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In-the-Lab: Full ESX/vMotion Test Lab in a Box, Part 5

September 28, 2009

Installing vCenter Update Manager

Update Manager is VMware’s patch management utility for your virtual environment. As patches become available for your virtual machines (based on the guest operating systems selected in the VM definition) Update Manager (UM) downloads and indexes them for deployment to your virtual environment. Under vCenter’s control, UM can apply patches to on-line and “off-line” virtual machines alike. For off-line VM’s, UM disables the network connection(s) to preserve isolation, fires-up the VM, and applies the patches through the VMware Tools linkage.

SOLORI Note: It is very important that a virtual machine’s “Guest Operating System” selection match the guest OS exactly. Update Manager uses this information to choose appropriate patches for the VM. For instance, while Suse Linux Enterprise Server 11 (SLES 11) may actually work as a guest type for an OpenSuse 11.2 beta VM, selecting SLES 11 as the actual “Guest Operating System” type would be a mistake as UM may try to stage SLES 11 patches to your OpenSuse virtual machine – potentially rendering the OS unworkable. Avoid this by choosing the appropriate “Other” virtual machine guest operating system type.

Just like vCenter Server, Update Manager starts with the local language selection, and then it asks for vCenter Server’s information: this allows Update Manager to run separately from vCenter Server. Since our UM runs on the same “physical” machine as vCenter Server, we will use 127.0.0.1 as the IP address and offer the local Administrator’s credentials for access. Again, your production security policy may require a separate, dedicated user for Update Manager. In a domain, this user would need to belong to a group with admin rights to vCenter – we’ll save that for another post…

Assuming the IP address and credentials check-out, the next step is to identify the existing Data Source Name for vCenter’s database. The default should appear as “VMware Virtual Center (MS SQL)” in the drop-down box. Had your installation pointed to a full-blown Microsoft SQL installation, the DNS would have been setup upon installation of VMware vCenter. Likewise, were this a stand alone installation of Update Manager, you would have needed to have created the DSN prior to installation (or now via the Control Panel.) We select the default DSN and continue.  Likewise, since we have the default installation of MS SQL Express, we’ll leave the database credentials blank and proceed.

The next step identifies the first case where robust host naming is necessary: selecting the IP or name reference for Update Manager. Since Update Manager is an IP/hostname addressable resource, it is imperative that the IP address either be static or the hostname be properly configured in all DNS servers that a referenced by the ESX, ESXi and vCenter servers. If this is not the case, cancel the Update Manager installation and get right with DNS (including forward and reverse records) before continuing – it will save a ton of headaches.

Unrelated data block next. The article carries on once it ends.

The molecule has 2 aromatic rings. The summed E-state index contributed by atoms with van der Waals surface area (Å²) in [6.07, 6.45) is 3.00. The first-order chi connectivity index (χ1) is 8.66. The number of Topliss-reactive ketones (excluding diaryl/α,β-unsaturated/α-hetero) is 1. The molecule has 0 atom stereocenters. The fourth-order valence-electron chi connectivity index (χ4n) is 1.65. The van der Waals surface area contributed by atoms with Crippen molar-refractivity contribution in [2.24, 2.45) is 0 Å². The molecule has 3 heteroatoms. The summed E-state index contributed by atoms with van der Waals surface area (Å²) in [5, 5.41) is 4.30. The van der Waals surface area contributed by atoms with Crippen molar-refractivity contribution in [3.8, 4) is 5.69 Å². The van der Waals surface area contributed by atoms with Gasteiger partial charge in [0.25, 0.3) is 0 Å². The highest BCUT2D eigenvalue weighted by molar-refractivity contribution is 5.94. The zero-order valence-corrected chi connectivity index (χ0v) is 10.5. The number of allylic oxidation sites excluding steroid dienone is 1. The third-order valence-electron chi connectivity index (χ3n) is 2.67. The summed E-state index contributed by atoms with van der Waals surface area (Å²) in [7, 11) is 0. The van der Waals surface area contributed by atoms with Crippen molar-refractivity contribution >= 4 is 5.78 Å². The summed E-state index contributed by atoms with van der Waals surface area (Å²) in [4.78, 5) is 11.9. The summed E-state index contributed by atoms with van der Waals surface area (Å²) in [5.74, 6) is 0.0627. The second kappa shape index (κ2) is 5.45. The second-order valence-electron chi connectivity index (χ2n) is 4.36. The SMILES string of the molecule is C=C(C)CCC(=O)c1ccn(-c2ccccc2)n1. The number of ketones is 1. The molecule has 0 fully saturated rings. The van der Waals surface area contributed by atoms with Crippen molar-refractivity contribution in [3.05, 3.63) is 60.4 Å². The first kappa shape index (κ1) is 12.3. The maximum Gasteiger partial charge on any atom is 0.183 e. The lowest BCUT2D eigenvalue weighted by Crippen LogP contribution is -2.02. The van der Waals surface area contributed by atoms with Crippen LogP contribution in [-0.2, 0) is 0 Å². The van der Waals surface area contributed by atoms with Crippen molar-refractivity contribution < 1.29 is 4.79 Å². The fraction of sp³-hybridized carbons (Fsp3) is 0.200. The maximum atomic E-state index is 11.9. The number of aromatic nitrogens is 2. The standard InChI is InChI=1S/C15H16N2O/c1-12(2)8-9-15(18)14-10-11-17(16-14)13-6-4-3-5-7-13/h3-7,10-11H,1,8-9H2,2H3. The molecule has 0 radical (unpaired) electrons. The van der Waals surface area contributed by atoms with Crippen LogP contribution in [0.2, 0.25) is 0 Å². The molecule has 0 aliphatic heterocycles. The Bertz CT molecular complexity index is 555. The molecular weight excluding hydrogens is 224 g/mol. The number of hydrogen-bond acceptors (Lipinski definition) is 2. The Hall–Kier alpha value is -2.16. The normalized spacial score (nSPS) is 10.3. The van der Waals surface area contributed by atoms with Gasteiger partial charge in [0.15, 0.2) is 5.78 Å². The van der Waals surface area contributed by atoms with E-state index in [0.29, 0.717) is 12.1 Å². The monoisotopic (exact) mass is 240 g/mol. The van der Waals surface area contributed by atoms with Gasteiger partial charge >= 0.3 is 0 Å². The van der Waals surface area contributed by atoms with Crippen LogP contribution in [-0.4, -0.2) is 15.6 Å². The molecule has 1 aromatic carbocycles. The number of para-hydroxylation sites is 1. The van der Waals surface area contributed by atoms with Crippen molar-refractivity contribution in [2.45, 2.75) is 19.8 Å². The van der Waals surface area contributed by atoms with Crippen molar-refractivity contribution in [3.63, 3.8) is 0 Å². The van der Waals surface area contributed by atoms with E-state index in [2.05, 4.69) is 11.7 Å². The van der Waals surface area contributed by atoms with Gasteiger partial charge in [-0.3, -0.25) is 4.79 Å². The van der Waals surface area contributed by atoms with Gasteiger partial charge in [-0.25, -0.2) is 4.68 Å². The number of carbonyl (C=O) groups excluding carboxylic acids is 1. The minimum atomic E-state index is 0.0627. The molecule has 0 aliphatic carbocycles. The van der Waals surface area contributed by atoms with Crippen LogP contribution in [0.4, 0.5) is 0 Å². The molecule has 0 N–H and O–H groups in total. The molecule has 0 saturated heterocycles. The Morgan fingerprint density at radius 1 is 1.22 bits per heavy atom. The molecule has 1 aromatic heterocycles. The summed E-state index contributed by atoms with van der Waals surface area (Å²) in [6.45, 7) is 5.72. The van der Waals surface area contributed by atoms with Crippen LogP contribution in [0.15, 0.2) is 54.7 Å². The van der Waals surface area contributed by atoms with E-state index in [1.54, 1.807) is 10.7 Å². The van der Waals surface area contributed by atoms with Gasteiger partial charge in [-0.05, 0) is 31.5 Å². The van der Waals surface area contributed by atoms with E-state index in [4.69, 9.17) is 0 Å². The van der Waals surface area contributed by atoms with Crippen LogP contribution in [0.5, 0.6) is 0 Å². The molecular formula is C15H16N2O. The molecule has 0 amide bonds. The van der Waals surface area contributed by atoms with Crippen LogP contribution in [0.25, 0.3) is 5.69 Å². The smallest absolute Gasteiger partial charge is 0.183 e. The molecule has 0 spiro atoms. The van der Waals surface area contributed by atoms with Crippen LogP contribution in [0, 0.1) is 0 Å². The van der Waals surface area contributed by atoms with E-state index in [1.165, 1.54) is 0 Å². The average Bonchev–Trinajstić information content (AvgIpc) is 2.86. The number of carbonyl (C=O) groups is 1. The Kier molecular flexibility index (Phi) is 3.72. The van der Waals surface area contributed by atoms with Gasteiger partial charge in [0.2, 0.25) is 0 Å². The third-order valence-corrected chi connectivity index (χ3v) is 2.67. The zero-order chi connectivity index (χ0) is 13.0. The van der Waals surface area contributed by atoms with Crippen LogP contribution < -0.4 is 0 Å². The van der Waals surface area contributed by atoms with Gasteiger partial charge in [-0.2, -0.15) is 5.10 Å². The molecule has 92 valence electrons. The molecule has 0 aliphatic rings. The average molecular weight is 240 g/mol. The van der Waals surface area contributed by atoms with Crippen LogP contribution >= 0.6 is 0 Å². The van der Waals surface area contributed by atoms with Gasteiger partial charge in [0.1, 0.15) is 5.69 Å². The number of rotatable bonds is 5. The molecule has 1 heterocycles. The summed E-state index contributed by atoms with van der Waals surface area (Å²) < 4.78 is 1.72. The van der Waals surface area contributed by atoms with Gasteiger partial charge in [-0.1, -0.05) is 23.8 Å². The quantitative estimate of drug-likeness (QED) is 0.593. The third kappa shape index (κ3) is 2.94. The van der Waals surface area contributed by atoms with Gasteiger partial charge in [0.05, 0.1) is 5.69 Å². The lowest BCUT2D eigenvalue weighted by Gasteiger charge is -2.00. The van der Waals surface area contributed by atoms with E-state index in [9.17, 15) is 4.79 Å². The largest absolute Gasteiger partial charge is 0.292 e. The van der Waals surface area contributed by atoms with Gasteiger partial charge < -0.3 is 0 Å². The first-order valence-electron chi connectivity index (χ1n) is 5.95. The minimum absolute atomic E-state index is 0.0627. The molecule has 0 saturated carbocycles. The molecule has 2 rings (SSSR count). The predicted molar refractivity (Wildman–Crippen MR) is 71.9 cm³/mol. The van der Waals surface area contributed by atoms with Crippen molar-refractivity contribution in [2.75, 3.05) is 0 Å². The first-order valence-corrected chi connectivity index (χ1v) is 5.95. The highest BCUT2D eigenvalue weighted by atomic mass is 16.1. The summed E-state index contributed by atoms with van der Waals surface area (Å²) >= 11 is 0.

VMware vCenter Update Manager port and name settings.

VMware vCenter Update Manager port and name settings.

Assuming DNS is in order, we’ll select the FQDN of our vCenter’s hostname. If you cannot select the FQDN, you must modify your “Computer Name” in the Control Panel to correspond to its FQDN, reboot and restart the Update Manager installation. If, as above, your FQDN is selectable, choose it and click “Next” to continue.

SOLORI’s Hint: If DNS configuration is problematic in your lab, try installing Microsoft DNS on the vCenter server VM and create a suitable lab zone. Likewise, create a corresponding in-addr.arpa zone to insure proper forward and reverse name resolution. Don’t forget to update your ESX, ESXi and vCenter instances to point to this new facility (exclusively). This is easier than managing a second VM specifically for DNS and will not have any adverse affects on your lab.

Then next step is configuring the Update Manager’s “Destination Folder” for the application itself and for the downloaded patches. We will accept the default path for the application – substituting the M: drive for the default C: drive entry. Likewise, for the downloaded patches folder, we’ll modify the path to store patches on the N: drive with a path of “\VMware\VMware Update Manager\Data” and click “Next.”

At this point, all user input is complete and the installer will continue until Update Manager has been completely installed. The last thing the installer will do is register Update Manager with vCenter Server and startup the Update Manager service. vCenter Server Update Manager is now completely installed and ready for use.

Installing VMware vCenter Converter

VMware vCenter Converter facilitates the import and conversion of virtual and physical machines. By installing this tool to our vCenter Server, we enable an enterprise grade utility for converting physical and virtual machines using vCenter and the VI Client as a common interface. By selecting the “typical” setup, we will not install the converter agent which is used to convert a running virtual/physical machine. Within an Active Directory domain, a properly credentialed vCenter with Converter can “reach out” and convert any domain-controlled physical (or “foreign” virtual) machine without incurring down-time.